re:publica is a wrap

This week I attended re:publica, Germany’s most relevant tech & society conference. I’ve been going since year 1 (2007) — not every year, and often not for the whole time, but still that’s a long time.

So I saw many friendly faces both old and new and had lots of conversations. As so often, the hallway track is where it’s at.

I’m not one for nostalgia, so I disagreed with a few of the Slightly Disgruntled Elders I met who miss the inside baseball vibes of the early days. In fact, I very much welcome the overall vibe of re:publica this year, which seemed much more diverse and welcoming and broad than before. This has been re:publica’s trajectory for a long time, and it makes a ton of sense to me. The fact that the partnered teenager conference TinCon was also folded into the same space led to a fun energy, too. Digital policy and digital transformation is not a niche topic anymore, it’s one of the big horizontal issues of our days, so it needs a broad range of folks participating in debates. How else are we going to get this right, and make sure it works for everyone? So yeah, diversify! Diversify more! Make it broader, make it more welcoming to other communities, build broader societal alliances by connecting previously “digital” issues to other societal issues and movements. That’s a good thing!

Also, I got to meet (again or for the first time) a great number of folks and learn more about where their head is right now. Something that I noticed: With Twitter gone, my ambient awareness of what people are up to, what issues they’re thinking about, is greatly diminished. Events like this can help with getting up to speed.

I also saw a few great sessions:

  • A panel on the gap Twitter left behind (spoiler: there’s not a replacement now or to be expected anytime soon).
  • A talk by Jenny Odell, artist and author of How to Do Nothing, which I very much enjoyed.
  • A discussion about the future of openness, which is something I’ve also been thinking about a lot: The term openness (in the open source or free culture sense) has been under quite a bit of pressure. The understanding of the term has been changing, the context the term is used in changes, so does the larger debate; and lastly there’s increasingly a lot of corporate “open washing”. The panel was Paul Keller (Open Future), Lea Gimpel (Digital Public Goods Alliance), Christina Willems (Open Knowledge Foundation) and Kilian Vieth-Ditlmann (AlgorithmWatch). This was great!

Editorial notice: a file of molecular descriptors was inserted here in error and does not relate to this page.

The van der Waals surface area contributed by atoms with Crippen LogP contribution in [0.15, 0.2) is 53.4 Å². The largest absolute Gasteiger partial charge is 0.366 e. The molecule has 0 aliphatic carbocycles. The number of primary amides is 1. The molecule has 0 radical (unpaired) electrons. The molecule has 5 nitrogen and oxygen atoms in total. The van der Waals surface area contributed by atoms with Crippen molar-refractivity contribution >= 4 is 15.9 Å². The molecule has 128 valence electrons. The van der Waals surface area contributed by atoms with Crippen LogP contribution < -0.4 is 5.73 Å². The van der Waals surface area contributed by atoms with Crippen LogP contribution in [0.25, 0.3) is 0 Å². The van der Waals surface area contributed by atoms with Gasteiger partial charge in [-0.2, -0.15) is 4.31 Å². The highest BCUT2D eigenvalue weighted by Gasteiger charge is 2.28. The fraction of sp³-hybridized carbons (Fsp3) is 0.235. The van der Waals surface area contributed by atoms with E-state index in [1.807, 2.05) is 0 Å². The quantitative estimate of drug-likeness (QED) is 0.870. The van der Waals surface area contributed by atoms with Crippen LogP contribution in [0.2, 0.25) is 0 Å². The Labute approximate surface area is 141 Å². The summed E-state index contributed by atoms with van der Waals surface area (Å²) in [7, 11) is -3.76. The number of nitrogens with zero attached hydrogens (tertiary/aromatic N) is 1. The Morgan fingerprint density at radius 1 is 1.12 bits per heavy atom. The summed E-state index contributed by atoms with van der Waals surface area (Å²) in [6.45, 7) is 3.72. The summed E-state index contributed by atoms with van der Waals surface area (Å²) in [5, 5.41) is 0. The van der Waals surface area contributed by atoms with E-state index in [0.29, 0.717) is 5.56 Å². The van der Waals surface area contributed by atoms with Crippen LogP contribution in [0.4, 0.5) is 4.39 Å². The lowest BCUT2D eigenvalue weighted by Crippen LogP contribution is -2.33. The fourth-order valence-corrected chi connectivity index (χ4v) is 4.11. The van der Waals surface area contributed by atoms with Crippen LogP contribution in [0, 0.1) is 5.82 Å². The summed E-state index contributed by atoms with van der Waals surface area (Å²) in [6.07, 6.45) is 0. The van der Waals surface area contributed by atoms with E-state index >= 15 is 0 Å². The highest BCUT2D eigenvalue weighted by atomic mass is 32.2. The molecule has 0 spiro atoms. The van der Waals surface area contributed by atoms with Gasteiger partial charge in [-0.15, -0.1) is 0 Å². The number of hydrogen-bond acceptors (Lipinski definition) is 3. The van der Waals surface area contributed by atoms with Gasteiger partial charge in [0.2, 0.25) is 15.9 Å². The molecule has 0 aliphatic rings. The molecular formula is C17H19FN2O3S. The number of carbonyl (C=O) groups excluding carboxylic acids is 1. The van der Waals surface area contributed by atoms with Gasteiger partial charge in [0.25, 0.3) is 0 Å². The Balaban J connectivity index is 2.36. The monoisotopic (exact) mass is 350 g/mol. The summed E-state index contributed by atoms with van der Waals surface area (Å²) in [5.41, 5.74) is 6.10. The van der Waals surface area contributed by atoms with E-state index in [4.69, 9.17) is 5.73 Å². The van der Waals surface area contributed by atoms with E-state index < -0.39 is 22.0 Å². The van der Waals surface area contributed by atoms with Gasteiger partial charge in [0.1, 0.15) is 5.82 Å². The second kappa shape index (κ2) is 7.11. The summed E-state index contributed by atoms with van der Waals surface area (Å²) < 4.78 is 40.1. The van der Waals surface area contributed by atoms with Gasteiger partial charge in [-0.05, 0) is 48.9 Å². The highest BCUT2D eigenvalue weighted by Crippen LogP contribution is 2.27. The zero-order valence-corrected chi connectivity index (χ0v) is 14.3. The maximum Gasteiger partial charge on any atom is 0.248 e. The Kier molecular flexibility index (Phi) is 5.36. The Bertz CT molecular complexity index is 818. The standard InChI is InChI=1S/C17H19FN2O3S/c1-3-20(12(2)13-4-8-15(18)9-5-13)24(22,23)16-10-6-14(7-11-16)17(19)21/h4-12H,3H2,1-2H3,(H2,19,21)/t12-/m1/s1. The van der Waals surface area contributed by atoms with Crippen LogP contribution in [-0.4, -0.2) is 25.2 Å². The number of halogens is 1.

• Markus Beckedahl interviewed Prabhat Agarwal, who is in charge of the EU Commissions’s enforcement of the Digital Services Act (DSA), and struck me as highly competent. Great debate!
  • One panel discussed the UN Digital Compact, which I hadn’t been very familiar with, so this helped a little.
  • Mark Surman of Mozilla gave a talk about trustworthy AI (does it exist?), which I enjoyed. And as a former Senior Fellow at the Mozilla Foundation, this was right up my alley.

Finally, I also greatly enjoyed a panel I had put together that was based on research Simon Höher and I had put together for Stiftung Mercator. Here, Carla Hustedt (Mercator), Simon Höher (co-author of the report), Anna-Lena von Hodenberg (HateAid), Elisa Lindinger (Superrr Lab) and Markus Beckedahl (re:publica) discussed the state of digital civil society in Germany and how funders can better support their work. (Our report “Digital Civil Society: A Maturing Field”) is available here.) Simon and I also hosted a small meetup discussing methodologies for measuring ecosystem health — something that can be challenging to say the least.